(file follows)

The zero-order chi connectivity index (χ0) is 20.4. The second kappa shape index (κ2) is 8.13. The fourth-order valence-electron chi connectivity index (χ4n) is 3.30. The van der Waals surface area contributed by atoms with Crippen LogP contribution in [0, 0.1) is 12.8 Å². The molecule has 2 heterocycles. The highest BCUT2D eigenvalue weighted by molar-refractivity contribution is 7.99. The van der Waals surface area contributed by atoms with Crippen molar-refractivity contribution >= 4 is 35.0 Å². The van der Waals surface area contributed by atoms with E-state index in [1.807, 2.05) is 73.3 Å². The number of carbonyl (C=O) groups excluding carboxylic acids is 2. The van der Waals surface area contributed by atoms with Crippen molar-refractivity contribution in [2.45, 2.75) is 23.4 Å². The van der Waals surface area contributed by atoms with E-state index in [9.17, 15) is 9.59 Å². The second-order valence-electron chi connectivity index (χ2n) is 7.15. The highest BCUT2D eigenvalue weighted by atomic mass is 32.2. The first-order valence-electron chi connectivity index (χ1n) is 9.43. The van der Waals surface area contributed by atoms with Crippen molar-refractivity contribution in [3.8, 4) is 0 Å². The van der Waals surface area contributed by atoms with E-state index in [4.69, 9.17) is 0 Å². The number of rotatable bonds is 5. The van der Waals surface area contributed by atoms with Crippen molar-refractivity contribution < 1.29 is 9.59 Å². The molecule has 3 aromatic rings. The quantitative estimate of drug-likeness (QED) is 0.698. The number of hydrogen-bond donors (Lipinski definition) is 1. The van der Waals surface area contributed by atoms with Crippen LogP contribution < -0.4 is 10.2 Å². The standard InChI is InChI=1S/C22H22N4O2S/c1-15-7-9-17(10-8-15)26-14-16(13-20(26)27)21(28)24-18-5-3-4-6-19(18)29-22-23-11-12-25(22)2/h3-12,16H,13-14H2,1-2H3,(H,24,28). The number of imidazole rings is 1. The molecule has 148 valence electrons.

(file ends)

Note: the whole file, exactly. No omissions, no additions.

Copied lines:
The zero-order chi connectivity index (χ0) is 20.4. The second kappa shape index (κ2) is 8.13. The fourth-order valence-electron chi connectivity index (χ4n) is 3.30. The van der Waals surface area contributed by atoms with Crippen LogP contribution in [0, 0.1) is 12.8 Å². The molecule has 2 heterocycles. The highest BCUT2D eigenvalue weighted by molar-refractivity contribution is 7.99. The van der Waals surface area contributed by atoms with Crippen molar-refractivity contribution >= 4 is 35.0 Å². The van der Waals surface area contributed by atoms with E-state index in [1.807, 2.05) is 73.3 Å². The number of carbonyl (C=O) groups excluding carboxylic acids is 2. The van der Waals surface area contributed by atoms with Crippen molar-refractivity contribution in [2.45, 2.75) is 23.4 Å². The van der Waals surface area contributed by atoms with E-state index in [9.17, 15) is 9.59 Å². The second-order valence-electron chi connectivity index (χ2n) is 7.15. The highest BCUT2D eigenvalue weighted by atomic mass is 32.2. The first-order valence-electron chi connectivity index (χ1n) is 9.43. The van der Waals surface area contributed by atoms with Crippen molar-refractivity contribution in [3.8, 4) is 0 Å². The van der Waals surface area contributed by atoms with E-state index in [4.69, 9.17) is 0 Å². The number of rotatable bonds is 5. The van der Waals surface area contributed by atoms with Crippen molar-refractivity contribution < 1.29 is 9.59 Å². The molecule has 3 aromatic rings. The quantitative estimate of drug-likeness (QED) is 0.698. The number of hydrogen-bond donors (Lipinski definition) is 1. The van der Waals surface area contributed by atoms with Crippen LogP contribution < -0.4 is 10.2 Å². The standard InChI is InChI=1S/C22H22N4O2S/c1-15-7-9-17(10-8-15)26-14-16(13-20(26)27)21(28)24-18-5-3-4-6-19(18)29-22-23-11-12-25(22)2/h3-12,16H,13-14H2,1-2H3,(H,24,28). The number of imidazole rings is 1. The molecule has 148 valence electrons.